Is young, white evangelical support slipping for President Donald Trump?
The answer is “yes” and also “no” according to a political scientist who is constantly poring over numbers and opinions related to religion in the U.S.
Professor Ryan Burge of Eastern Illinois University reports at religionnews.com that he looked at the Cooperative Congressional Election Survey, separating white Evangelicals into four age groups and then examining their partisan beliefs.
And what did he find? According to the figures, in 2018 just over 58 percent of Evangelicals under 35 identified as Republican. That's pretty close to the 61 percent of Evangelicals over 35.
“The results show no difference,” he writes, “in white evangelical voting based on age.”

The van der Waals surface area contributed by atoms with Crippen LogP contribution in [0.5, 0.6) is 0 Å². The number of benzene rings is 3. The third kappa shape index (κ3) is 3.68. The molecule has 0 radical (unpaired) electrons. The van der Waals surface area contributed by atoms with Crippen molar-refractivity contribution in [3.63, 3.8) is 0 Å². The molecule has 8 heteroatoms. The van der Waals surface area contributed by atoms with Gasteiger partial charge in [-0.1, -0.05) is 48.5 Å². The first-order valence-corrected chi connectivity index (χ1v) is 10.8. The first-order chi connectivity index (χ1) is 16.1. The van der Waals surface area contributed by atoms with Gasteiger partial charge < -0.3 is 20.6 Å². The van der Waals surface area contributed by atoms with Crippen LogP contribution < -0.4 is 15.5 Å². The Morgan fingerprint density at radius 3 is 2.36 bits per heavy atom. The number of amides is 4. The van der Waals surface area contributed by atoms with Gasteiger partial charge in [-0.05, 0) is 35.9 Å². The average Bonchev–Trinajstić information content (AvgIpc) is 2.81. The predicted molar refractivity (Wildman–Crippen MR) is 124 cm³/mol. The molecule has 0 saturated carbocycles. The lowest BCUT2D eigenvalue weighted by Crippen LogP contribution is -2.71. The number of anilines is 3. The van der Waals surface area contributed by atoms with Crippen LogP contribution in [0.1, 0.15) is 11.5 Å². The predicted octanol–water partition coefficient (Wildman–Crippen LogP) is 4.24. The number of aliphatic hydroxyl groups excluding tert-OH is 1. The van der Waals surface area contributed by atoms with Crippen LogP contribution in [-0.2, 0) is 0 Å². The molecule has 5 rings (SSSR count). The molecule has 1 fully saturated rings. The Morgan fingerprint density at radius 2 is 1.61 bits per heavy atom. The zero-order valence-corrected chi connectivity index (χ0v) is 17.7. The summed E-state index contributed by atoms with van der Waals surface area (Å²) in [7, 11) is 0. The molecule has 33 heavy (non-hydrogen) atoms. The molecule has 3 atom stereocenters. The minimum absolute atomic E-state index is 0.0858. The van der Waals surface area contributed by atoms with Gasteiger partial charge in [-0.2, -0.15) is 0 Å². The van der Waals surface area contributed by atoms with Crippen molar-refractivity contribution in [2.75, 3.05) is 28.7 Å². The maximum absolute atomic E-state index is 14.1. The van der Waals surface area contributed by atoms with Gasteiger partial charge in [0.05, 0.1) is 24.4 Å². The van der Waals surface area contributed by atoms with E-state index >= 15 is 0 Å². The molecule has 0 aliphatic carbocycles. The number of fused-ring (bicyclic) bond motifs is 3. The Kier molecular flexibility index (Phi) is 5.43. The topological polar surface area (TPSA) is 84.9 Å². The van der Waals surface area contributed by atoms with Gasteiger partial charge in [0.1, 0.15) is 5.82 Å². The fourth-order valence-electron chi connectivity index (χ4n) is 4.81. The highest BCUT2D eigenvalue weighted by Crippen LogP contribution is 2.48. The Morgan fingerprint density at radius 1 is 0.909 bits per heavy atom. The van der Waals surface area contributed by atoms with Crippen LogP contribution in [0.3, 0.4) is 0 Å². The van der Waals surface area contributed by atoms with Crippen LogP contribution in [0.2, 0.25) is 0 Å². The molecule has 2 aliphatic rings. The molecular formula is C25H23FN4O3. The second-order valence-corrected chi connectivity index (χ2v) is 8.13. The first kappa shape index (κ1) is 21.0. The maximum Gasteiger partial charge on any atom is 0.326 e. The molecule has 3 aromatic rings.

Yet the professor also found, digging deeper, that younger Evangelicals are more liberal than their elders. So if they are issue voters, that could hurt support for Donald Trump on Election Day.
Alex McFarland of Truth for a New Generation says support for President Trump is flying under the radar of the mainstream media.
“There is a massive groundswell of support,” he says, “for President Trump.”
The embattled President, in fact, has actually watched public support for impeachment fall after weeks of Democratic-led impeachment hearings and, as of yesterday, impeachment by the House of Representatives.
Asked about Burge’s warning over more liberal young people, McFarland says it’s no surprise that young people who have been subjected to nothing bu left-wing views through public school and a public university would identify to the left on a number of issues.
What those young people need, he adds, is to read and study the ideas, warnings, and arguments from luminaries such as Chuck Colson, Dr. James Dobson, and Phyllis Schlafly.